Martin Luther King, Jr. Hospital is not dead. There’s plenty of life and resolve left in its supporters to resurrect the beleaguered institution. Local residents and the cadre of long-time loyalists were called together recently by Congresswoman Maxine Waters and newly-elected Congresswoman Laura Richardson.
The gathering was called “A Day of Reconciliation and Renewal.” “Renewal” is clear, but it is not clear whether “reconciliation” referred to Blacks only or with county, state and federal officials who were primarily responsible for the ruination of the hospital. (Or, perhaps “reconciliation” referred to both.) The question is germane because unless Blacks unify and commit to fully restoring the hospital, it will not happen.
Maxine Waters questioned how the county’s alternative plan for the hospital would be implemented. She stressed the need for the community to turn out in huge numbers for the Bielenson Hearing that is required when a facility is closed. Ms. Waters’ plea is somewhat curious, since hundreds, perhaps thousands, turned out for the Bielenson Hearing to protest closing the Trauma Center at King Drew Medical Center (KDMC). The Trauma Center was closed anyway, suggesting that perhaps sustained action, such as closely monitoring the Board of Supervisors’ action and the County Health Department’s policies and practices, as well as focusing on community organizing, would be more effective strategies.
Laura Richardson revved up the audience with the help of the outstanding Hayes Tabernacle CME choir that brought the house to its feet. Richardson proclaimed, “It (Watts-Willowbrook community) is as good as any other community and we will not be pacified.”
Supervisor Yvonne B. Burke showed up. She told the audience that she was very disappointed over losing CMS funding ($200 million) for King Hospital, adding, “Some people will never do the right thing.” Ms. Burke said there were three votes on the Board of Supervisors to keep the hospital open, but they eroded with the 911 call (Ms. Rodriguez writhing on the floor of King’s emergency room.)
Burke feels that Washington, D.C. must know how important the hospital is to this community asserting, “The hospital must stay open.” She also indicated that the community must stay on top of Centers for Medicare and Medicaid Services (CMS), as well as elected officials whose responsibilities include the hospital.
Irene Dyer, director of Planning and Analysis, LA County Department of Health Services (DHS), represented Dr. Chernoff, director of DHS. She said Dr. Chernoff was “sad” when King closed and is “fully committed” to re-opening the hospital. She stated that any hospital seeking to take over King (public or private) must have a history of serving an underserved community. Ms. Dyer also mentioned that some 70 clinics remain open at MLK and an ambulance is on site in case needed.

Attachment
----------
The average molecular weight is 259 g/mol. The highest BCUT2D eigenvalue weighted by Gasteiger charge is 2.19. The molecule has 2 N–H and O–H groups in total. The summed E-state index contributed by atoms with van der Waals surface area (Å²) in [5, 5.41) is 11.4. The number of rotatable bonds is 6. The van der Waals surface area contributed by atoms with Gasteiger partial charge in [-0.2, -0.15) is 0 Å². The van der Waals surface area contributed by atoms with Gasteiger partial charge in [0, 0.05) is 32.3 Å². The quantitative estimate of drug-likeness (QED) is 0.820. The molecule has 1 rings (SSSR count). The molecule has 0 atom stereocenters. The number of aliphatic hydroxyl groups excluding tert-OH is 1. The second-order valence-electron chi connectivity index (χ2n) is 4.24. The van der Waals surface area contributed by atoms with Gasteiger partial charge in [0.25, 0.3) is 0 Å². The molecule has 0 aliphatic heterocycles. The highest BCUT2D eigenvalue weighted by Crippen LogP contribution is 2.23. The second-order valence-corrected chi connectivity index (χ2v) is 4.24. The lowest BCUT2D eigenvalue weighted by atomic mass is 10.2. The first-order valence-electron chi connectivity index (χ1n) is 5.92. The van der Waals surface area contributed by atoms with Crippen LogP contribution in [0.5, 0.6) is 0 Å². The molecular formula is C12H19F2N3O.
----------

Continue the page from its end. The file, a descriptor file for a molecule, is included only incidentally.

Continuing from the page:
Local preachers also spoke, emphasizing that the community’s sense of power and influence is critical to restoring MLK Hospital. Their basic message was loud and clear, “Stop feeling powerless....You’ve got to step out of the box.”
The meeting was positive but follow-up is the cornerstone of commitment and that remains to be seen.
Since MLK hospital was found irrevocably out of compliance, there has been a plethora of articles, analyses and commentary on its demise. (Even the LA Times, hypocritically, is calling for the hospital to be reopened.) Opinions run the gamut but virtually all agree that MLK Hospital’s service area—the poorest in Los Angeles—desperately needs quality healthcare.
Many point to poor management and overall leadership as prime culprits in King Hospital’s downward slide. Ironically, the University of California health system is being recommended as an elixir, despite UCLA’s having played a prominent, and questionable, role at MLK Hospital for years. Platitudes, criticism, and analysis aside, the future of the hospital rests heavily with Blacks and Latinos “reconciling” their differences to ensure MLK Hospital regains full service capacity. Reconciliation between middle-class and poorer Blacks will figure prominently in whether the hospital stands or fall.
Incidentally, my colleague, columnist A. Samad, despite referring to her as a “respected sister,” clearly disrespected my daughter, Erin Aubry-Kaplan. He took strong exception to Erin’s article on King Hospital in which she chastised the poor participation (a fact) of the Black middle-class in the struggle to save King, acknowledging that some middle-class did participate at King and are indispensable to its restoration. Samad’s real concern was not the content of Erin’s piece, (He obviously did not read it carefully) but that it ran in the L.A. Times. I regularly criticize the Times’ biased coverage, but Samad’s claim that Blacks should not write in the Times is absurd. Why has he not written about the well known local opportunists who are routinely “fingered” by the L.A. Times as mouthpieces for the Black community? Samad’s harsh criticism of Erin is unfair and unwarranted.
Whether King Hospital rises again depends on many complex factors including political will, new, committed staff accountable, not only to the county, but local residents, funding, and broad community support. It is imperative that Blacks work together across class lines and with other stakeholders to restore the hospital to full service capacity. The challenge is enormous, failing to accept it is unthinkable. Martin Luther King, Jr. Hospital is not dead.
Larry Aubry n can be contacted at e-mail